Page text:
KENOSHA -- President Yoon Suk-yeol of South Korea has just completed a six-day visit to Washington D.C. The relatively lengthy visit by the head of government underscores both the international influence of his nation and the high priority of the alliance with the United States.
The visit marks the seventieth anniversary of the vital alliance between South Korea and the United States.
This is the second summit, and fifth meeting in total, between President Joe Biden and President Yoon in less than a year. The packed itinerary included an address to a joint session of Congress, a visit to the Goddard Space Center of NASA, an important stop at the Pentagon, an assembly of South Korean and U.S. business representatives hosted by the U.S. Chamber of Commerce, and a state dinner at the White House.
The long-term increase in tensions with the surviving communist regime in North Korea, which includes Pyongyang’s expanding nuclear weapons program, adds significance to the visit and the relationship.
As recently as the early 1960s, South Korea was one of the poorest economies in the world. Still, a peasant society, the entire Korean peninsula was terribly devastated by the Korean War of 1950-53. Yet today, the Republic of Korea ranks among the top twenty economies in the world, holding leadership roles in the automobile, advanced electronics, shipbuilding, and other industries.
Rapid industrialization and economic modernization have been complemented by the striking transition from dictatorship to democracy. President and General Park Chung-hee, stifled incipient democracy and imposed extremely harsh military authoritarianism for nearly two decades. He was assassinated in 1979 by the head of the KCIA, the national intelligence agency. In Korean memory, he remains a respected symbol of strength and effectiveness for many, though with progress and the passage of time that fades.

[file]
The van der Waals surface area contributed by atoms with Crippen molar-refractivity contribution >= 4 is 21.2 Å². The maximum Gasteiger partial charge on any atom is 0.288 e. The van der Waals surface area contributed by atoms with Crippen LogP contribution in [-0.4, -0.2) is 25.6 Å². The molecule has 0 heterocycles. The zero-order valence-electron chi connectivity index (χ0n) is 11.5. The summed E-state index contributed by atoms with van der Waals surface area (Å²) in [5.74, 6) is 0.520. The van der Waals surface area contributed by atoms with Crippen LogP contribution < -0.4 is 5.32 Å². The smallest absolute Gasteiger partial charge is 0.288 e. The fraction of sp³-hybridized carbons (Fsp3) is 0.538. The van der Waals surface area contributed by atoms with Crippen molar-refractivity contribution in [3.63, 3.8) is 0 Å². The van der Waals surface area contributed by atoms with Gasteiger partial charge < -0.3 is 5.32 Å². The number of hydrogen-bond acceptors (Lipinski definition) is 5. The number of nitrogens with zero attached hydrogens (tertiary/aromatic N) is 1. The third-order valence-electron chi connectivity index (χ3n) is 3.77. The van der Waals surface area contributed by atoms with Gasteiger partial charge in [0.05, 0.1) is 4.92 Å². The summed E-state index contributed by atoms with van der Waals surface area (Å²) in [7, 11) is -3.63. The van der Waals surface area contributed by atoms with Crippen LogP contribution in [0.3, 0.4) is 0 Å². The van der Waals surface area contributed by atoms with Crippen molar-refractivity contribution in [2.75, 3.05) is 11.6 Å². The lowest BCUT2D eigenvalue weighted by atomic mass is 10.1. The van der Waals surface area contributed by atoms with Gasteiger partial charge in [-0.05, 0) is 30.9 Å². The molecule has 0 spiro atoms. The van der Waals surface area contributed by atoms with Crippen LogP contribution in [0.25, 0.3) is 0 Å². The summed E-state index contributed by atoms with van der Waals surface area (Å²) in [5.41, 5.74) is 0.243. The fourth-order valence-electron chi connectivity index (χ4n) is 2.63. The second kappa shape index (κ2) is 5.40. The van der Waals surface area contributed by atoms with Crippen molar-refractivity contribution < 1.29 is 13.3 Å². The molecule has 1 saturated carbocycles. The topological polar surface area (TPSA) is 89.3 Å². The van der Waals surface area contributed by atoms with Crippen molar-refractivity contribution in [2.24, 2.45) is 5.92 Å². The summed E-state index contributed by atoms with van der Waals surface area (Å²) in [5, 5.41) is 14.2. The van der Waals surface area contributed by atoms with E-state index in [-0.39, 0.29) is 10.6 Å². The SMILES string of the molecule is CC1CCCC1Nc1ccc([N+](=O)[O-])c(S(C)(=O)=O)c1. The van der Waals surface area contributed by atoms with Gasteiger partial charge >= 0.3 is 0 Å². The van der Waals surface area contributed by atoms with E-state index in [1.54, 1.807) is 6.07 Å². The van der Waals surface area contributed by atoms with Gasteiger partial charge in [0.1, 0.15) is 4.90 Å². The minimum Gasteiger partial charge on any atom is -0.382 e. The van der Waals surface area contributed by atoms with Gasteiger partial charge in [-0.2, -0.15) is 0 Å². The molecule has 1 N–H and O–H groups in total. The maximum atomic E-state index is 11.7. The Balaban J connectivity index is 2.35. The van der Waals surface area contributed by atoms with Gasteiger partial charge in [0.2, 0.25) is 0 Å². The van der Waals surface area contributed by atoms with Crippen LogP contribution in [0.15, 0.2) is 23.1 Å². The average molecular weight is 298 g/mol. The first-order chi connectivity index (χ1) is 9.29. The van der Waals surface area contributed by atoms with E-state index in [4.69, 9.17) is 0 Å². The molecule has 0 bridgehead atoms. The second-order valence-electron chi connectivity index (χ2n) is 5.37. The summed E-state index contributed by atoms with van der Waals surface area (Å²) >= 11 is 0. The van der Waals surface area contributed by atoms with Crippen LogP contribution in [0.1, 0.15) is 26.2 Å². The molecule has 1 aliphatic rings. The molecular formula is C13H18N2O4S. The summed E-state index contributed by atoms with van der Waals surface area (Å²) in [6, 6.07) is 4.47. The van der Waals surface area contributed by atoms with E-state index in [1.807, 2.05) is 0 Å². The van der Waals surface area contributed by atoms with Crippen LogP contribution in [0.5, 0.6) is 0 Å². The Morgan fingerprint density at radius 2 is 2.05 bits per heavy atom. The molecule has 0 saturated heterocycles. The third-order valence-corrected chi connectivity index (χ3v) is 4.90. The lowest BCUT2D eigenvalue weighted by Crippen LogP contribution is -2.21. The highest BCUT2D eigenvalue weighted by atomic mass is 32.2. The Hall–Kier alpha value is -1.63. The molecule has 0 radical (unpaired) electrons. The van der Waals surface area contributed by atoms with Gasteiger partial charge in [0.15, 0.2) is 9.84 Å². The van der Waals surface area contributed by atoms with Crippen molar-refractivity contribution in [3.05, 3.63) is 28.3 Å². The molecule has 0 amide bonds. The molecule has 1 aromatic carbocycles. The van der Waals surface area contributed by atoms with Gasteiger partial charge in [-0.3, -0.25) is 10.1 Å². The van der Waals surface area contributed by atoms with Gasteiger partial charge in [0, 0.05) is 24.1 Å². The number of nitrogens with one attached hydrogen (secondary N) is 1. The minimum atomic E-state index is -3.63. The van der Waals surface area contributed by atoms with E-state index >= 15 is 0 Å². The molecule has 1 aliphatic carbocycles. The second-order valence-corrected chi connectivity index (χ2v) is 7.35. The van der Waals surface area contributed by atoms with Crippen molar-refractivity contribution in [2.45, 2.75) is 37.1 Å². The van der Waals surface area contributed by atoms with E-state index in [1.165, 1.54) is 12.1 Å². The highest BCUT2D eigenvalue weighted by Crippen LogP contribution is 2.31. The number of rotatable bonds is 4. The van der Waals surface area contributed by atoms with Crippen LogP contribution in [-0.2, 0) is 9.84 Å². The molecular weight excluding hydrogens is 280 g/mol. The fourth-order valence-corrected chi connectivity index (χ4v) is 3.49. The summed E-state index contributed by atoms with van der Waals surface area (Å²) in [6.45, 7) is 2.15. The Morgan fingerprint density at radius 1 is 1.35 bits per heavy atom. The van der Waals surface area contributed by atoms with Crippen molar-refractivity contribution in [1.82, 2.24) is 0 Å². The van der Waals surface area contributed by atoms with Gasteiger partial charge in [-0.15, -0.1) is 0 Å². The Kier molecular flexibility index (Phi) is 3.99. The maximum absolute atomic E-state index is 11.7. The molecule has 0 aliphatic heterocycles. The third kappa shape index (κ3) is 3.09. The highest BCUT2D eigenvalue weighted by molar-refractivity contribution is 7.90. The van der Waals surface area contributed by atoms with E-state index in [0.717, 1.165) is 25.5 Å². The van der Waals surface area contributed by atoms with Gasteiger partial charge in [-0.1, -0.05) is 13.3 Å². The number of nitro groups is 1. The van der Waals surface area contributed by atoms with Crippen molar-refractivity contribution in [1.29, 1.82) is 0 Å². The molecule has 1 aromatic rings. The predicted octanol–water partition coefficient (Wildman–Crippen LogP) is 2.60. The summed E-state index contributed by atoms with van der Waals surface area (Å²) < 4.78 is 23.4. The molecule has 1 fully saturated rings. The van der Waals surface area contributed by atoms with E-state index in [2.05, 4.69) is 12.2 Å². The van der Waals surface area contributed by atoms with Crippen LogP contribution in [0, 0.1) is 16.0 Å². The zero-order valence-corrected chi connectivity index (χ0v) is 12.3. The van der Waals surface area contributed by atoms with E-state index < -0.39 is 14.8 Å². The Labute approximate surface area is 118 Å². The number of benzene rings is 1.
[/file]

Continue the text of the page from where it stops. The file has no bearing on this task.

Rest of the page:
General Park was succeeded as chief executive by two more generals, Chun Doo Hwan and Roe Tae Woo, but growing pressure for true democratic representation proved insurmountable.
The capstone of the transition to democracy was the election of Kim Dae-jung as president in 1998. He completed his five-year term without interruption, and in 2000 received the Nobel Peace Prize.
A public symbol of opposition to Park's dictatorship, he was imprisoned for several years. On another occasion, KCIA agents kidnapped him and planned to kill him. Only the intervention of senior U.S. CIA official Don Gregg saved his life.
South Korea’s remarkable domestic accomplishments have unfolded while the country becomes increasingly influential in global arenas. In 2012, the Obama administration shrewdly nominated President Jim Yong Kim of Dartmouth College, who was born in Seoul Korea, as President of the World Bank.
The original vision of the United Nations combined competing goals of favoring the most powerful nations and inclusive global representation. Kim and former UN Secretary-General Ban Ki-moon personify South Korea’s significant expanding role as a bridge between developed and developing nations.
Market economies and reasonably representative governments now characterize a steadily increasing share of the world’s developing nations. In short, South Korea is positioned to lead developing nations toward prosperity.
The United Nations today is strong. UN and U.S. decisions in 1950 to defend South Korea were vital to this success.
President Yoon has the opportunity to develop a starring global leadership role, with noisy North Korea shunted off to stage left. At the state dinner, President Yoon sang lines from Don McLean’s 1971 song “American Pie.”
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